Mon Sep 18 20:41:10 EDT 2000
ICANN MAL candidate questionnaire: Barbara Simons
[Barbara Simons qualified as an MAL candidate. As noted, I have endorsed her candidacy.]
1. ICANN presents itself as a "technical coordination body for the Internet." Do ICANN's activities to date support this description?
ICANN is supposed to have limited scope in terms of technical management. Clearly, the UDRP stretches that point, but for a very limited purpose i.e. fast, efficient very narrow handling of very limited set of cybersquatting case. Were ICANN to expand the UDRP or become more involved with trademark policy, they would clearly be exceeding their mandate. ICANN should not be involved with trademark policy.
2. ICANN describes itself as "transparent," "bottom-up," and "consensus-based." Do ICANN's activities to date support these descriptions?
ICANN has made some efforts in the direction of being "transparent", "bottom-up", and "consensus-based", but there is much work to be done. For example, fairness in a "bottom up" process is difficult to achieve in the current environment where there is not a balanced construction of the Constituencies in the Domain Name Supporting Organization (DNSO). For example, currently there is no constituency for individual domain name holders. The process would be much more fair if there were more representative constituencies.
3. The "stability" of the internet is a staple if ICANN's rhetoric, as if to suggest that the net is a fragile entity that needs to be protected. What do you think ICANN is protecting it from?
Significantly increasing the number of gTLDs does not create any technical problem regarding stability of which I am aware. If there is problem of which the general community is unaware, it would behoove ICANN to provide a technical explanation. A clear and precise analysis would help to dispel the widespread perception that "stability" is a code word for trademark protection.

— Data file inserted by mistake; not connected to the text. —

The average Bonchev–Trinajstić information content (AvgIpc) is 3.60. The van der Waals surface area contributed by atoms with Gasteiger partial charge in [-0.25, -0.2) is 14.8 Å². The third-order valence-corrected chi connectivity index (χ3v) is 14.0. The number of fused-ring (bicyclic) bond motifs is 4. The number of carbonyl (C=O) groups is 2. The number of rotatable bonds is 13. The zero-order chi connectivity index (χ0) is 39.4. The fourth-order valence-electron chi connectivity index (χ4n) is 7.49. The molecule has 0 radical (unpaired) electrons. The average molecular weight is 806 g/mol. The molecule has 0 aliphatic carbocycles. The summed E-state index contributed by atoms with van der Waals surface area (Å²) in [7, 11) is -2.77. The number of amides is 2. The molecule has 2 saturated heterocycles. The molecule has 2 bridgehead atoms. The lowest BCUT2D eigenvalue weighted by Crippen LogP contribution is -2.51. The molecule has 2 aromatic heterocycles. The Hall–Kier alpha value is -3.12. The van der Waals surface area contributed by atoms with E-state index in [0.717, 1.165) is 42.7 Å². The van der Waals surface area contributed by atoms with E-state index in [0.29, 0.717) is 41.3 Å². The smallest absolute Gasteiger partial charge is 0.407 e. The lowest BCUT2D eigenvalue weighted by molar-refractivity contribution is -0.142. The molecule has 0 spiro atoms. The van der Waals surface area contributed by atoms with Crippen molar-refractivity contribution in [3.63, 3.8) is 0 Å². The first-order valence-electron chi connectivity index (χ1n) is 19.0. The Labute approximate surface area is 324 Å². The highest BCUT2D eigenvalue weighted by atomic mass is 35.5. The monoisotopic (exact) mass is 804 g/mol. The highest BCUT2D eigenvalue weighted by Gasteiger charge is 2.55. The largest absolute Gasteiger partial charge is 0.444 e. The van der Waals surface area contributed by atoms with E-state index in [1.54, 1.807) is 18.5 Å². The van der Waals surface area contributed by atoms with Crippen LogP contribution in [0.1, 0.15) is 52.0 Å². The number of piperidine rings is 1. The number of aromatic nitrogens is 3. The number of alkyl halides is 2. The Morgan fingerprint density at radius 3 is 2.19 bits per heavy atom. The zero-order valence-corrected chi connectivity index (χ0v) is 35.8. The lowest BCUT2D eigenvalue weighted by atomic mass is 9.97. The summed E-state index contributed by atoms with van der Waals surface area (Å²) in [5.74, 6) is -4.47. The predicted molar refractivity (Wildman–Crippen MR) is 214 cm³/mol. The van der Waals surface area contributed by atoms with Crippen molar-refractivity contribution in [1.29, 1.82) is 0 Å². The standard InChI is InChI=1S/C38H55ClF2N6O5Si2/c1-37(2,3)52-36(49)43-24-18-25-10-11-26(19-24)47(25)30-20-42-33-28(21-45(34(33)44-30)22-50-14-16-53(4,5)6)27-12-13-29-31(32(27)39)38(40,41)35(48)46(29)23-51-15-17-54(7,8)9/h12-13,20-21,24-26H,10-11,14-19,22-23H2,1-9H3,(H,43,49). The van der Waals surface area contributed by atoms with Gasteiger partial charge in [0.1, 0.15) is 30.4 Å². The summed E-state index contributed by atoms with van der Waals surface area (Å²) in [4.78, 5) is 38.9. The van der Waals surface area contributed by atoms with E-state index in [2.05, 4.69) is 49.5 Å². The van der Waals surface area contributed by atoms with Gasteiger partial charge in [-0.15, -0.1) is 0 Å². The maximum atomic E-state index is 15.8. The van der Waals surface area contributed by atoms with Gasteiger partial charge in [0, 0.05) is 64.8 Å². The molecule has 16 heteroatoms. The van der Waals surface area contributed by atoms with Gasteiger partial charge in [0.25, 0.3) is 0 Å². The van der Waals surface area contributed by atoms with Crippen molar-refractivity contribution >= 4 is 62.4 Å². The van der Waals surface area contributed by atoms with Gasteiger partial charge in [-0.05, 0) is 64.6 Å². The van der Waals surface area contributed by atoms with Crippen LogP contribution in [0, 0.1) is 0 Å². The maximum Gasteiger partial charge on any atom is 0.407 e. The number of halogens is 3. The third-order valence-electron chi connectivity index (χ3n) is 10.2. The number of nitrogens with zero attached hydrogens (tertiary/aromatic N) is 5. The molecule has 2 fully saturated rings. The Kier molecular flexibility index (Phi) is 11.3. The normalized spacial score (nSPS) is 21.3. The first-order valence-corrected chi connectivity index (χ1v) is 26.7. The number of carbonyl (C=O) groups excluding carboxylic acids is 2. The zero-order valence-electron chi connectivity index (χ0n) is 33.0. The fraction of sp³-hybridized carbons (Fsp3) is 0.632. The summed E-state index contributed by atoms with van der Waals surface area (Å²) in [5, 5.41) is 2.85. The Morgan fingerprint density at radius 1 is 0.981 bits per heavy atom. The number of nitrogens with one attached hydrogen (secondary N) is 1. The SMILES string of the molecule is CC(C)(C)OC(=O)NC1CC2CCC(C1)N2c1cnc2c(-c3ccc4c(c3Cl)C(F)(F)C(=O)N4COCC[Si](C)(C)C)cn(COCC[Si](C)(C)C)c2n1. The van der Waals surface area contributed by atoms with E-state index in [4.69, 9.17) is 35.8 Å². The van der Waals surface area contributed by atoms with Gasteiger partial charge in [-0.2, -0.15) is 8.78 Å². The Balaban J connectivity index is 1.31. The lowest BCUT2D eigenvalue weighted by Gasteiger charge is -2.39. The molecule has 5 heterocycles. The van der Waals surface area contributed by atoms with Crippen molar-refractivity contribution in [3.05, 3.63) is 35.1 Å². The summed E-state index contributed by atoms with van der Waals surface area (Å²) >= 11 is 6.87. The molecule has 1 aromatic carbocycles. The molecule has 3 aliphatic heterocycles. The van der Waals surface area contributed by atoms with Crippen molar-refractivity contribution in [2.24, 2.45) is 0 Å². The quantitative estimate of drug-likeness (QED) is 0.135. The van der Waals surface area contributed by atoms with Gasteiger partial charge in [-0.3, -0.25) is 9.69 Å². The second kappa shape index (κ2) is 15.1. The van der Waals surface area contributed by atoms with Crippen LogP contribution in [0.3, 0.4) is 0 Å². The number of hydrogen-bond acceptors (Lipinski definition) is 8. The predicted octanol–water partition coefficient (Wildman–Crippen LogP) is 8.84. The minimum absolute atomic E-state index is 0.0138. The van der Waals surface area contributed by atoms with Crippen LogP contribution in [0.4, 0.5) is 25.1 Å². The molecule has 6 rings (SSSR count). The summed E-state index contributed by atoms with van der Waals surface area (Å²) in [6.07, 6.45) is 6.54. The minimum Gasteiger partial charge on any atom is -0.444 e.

4. "Global" top-level domains pose a basic quandary, which can be summarized thus: everyone in the world can point somewhere and say "there," but there can only be one there.com, one there.net, and one there.org. Many people have legitimate claims to what, within the limited context of DNS, appear to be the same words. Rather than expanding the namespace in order to produce a diversity more adequate to the rapidly expanding demand for new domains, ICANN has devoted much of its resources during its first two years to developing a global policy for arbitrating conflicts. In the balance, was this the best approach?
No, this is not what ICANN should have been doing. But this is the agenda that was given to them by the Department of Commerce's White Paper. ICANN has chosen to adopt the agenda at least in part because of political pressures.
This is one reason I want to get onto the Board, namely to try to refocus the agenda and to open up the domain name space. As a member of the Board, I shall work to refocus ICANN on expanding the namespace in order to produce a diversity more adequate to the rapidly expanding demand for new domains.
5. Should the refusal of the country-code domain registrars to pay the invoices ICANN submitted to them be seen as a referendum on ICANN's legitimacy as a "global" organization?
There seems to be little or no sensitivity to the needs of economically developing countries within ICANN when determining fees. The most recent example is the $50K charge for applying to run a new gTLD. As ACM President, I successfully pushed to get ACM to restructure our membership dues to take into consideration the economic limitations experienced by our members living in countries with low per capita incomes. If elected to the ICANN Board, I would push for similar considerations within ICANN.